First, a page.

Benefactor of Mankind

Saturday Book Pick: How to Rebut Myths About the Church

In Seven Lies About Catholic History, historian Diane Moczar leads us through a lively survey of some of the worst distortions of Church history.  Fabrications about the Inquisition, Galileo affair and Crusades are corrected, along with those regarding the “Dark Ages” and other topics. Many readers — Catholics among them — will be surprised to learn that what they think they know about Church history just isn’t so. 

For example, Moczar explains that physicist and astronomer Galileo Galilei was never harassed in a hall loaded with his enemies, nor was he tortured or even threatened with torture. In fact, the Church acted cautiously in the matter, unlike the bombastic Galileo, who, though he was on the correct side of the issue in question, was unable to back up his claims and was wrong on other important matters of science. He thought comets were optical illusions, to cite one notable error.

Curiously, misrepresentations of the Galileo case originated over a century after his death. This was due to the desire of deists in the 1700s to paint the Church as an enemy of science and progress, an audacious lie indeed. The Church has been the greatest friend of science, which Moczar hints at, and which is explained at more length in How the Catholic Church Built Western Civilization by Thomas E. Woods Jr.

Why would anyone adhere to or promote the idea that the Church is the enemy of science? Moczar explains that “nearly all the lies discussed in this book, which are truly lies about history, lead back to basic questions about the Catholic faith” and that “most of the lies were originally told by people who opposed the Church,” rather than people who had a legitimate misunderstanding of a particular event.

One of the most obvious examples of this is the set of lies emanating from the so-called Protestant Reformation, the foundational one being that the Catholic Church was so corrupt that its complete overhaul was necessary. This overhaul was carried out by disgruntled men inventing their own religions.

Moczar explains that the Church, made up of human beings, will always have its share of problems and that before the Reformation some of them were schisms and clashes with domineering secular rulers. The “Reformers” exploited these problems in their attempt to discredit the Church and to construct replacements of their own making.

The false doctrines and practices associated with the Reformation brought about not only loss of souls, but civic disunity, poverty and ugliness. The sacking of monasteries and hospitals in England left the poor and sick without the help they had previously received, and an appalling iconoclasm reigned. Works of sacred art that had adorned churches for centuries were destroyed in the name of “reform.” Such actions reveal themselves to be unnecessary and injurious not only on doctrinal grounds, but also on sociological ones.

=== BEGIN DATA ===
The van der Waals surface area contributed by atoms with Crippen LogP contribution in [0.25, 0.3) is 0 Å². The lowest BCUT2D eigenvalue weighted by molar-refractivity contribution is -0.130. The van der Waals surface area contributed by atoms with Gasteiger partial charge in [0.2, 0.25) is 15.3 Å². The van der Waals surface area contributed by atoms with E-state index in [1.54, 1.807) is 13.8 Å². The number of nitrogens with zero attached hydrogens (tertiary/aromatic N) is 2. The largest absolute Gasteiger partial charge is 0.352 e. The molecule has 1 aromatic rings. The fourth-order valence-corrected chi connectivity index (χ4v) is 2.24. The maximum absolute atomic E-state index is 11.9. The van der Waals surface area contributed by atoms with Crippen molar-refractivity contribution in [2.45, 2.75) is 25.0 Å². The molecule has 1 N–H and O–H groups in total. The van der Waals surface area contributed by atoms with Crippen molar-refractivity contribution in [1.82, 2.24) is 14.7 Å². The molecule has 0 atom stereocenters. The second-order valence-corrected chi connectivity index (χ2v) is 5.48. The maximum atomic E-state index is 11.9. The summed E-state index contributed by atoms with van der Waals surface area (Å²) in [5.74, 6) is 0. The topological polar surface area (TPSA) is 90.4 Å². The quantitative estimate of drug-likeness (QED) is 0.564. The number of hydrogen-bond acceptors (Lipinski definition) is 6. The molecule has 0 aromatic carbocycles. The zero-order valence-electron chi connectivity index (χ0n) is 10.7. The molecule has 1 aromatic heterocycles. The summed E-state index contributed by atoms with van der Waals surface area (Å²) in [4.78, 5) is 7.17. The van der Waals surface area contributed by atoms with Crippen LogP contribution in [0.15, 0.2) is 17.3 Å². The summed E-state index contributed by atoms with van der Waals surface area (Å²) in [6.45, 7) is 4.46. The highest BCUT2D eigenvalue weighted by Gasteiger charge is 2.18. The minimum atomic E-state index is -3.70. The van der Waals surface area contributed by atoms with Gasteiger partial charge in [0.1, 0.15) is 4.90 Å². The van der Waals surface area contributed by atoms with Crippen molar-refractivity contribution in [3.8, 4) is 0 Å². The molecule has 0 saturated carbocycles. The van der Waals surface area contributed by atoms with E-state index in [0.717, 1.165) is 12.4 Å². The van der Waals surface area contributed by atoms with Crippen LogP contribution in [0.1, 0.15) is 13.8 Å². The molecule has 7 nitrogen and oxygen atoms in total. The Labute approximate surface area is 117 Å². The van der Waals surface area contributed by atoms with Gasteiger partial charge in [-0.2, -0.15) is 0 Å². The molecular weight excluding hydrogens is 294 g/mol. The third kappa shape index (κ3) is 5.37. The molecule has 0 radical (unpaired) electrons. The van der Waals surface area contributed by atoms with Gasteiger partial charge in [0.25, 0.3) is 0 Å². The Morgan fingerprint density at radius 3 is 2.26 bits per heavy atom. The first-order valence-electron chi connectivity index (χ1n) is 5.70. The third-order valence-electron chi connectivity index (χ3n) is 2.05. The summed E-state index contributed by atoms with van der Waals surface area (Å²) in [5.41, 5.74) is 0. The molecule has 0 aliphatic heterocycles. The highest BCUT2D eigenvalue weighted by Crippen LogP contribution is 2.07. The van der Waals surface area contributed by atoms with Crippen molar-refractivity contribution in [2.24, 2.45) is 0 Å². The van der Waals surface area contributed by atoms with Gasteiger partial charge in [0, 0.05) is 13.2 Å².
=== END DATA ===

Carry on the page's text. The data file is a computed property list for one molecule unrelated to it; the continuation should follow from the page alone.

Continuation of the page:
The Church is also on the side of what is best for the temporal order when it comes to World War II. Moczar mentions in the last chapter the totally unsubstantiated whopper from that time — that Pope Pius XII helped the Nazis exterminate Jews. In reality, the exact opposite is true: The saintly Pope helped save many thousands of Jews from the Nazis. Moczar mentions some books attesting to the fact that the Jews had no better friend than Pius XII. Among them is Rabbi David Dalin’s The Myth of Hitler’s Pope, a concise and coherent work that sets the record straight.

Moczar straightens out many other matters in Seven Lies, which serves as a solid start for those who want to get to the truth in matters of Church history. Once the smoke of error is dispersed and the truth revealed on selected issues, six brief tips on how to communicate this knowledge to others are set out in an appendix. 

This is followed by a second appendix, which names additional resources delving further into specific topics. There is only so much space to go around, making a comprehensive review of any given subject impossible.

Seven Lies About Catholic History contains forceful but fair defenses of the Church, along with admissions of guilt when necessary. Getting past the guilt (which in most cases is actually due to misconceptions about what actually took place) opens the way for appreciation of the countless benefits the Church has bestowed on mankind, not only in the spiritual order, but also on the natural plane as well. 

The Church’s enemies would do themselves and everyone else a great service by heeding the words of Pope Pius XII from Sertum Laetitiae: “It is indeed true that religion has its laws and institutions for eternal happiness, but it is undeniable that it endows life here below with so many benefits that it could do no more even if the principle reason for its existence was to make men happy during the brief span of their earthly [lives].” 

True indeed, and Diane Moczar has helped to pave the way for more people to understand this.

Register correspondent Trent Beattie writes from Seattle.



Infamous Myths About the Church’s Past — and How to Answer Them

By Diane Moczar

TAN Books, 2010

189 pages, $12.95

To order:

(800) 437-5876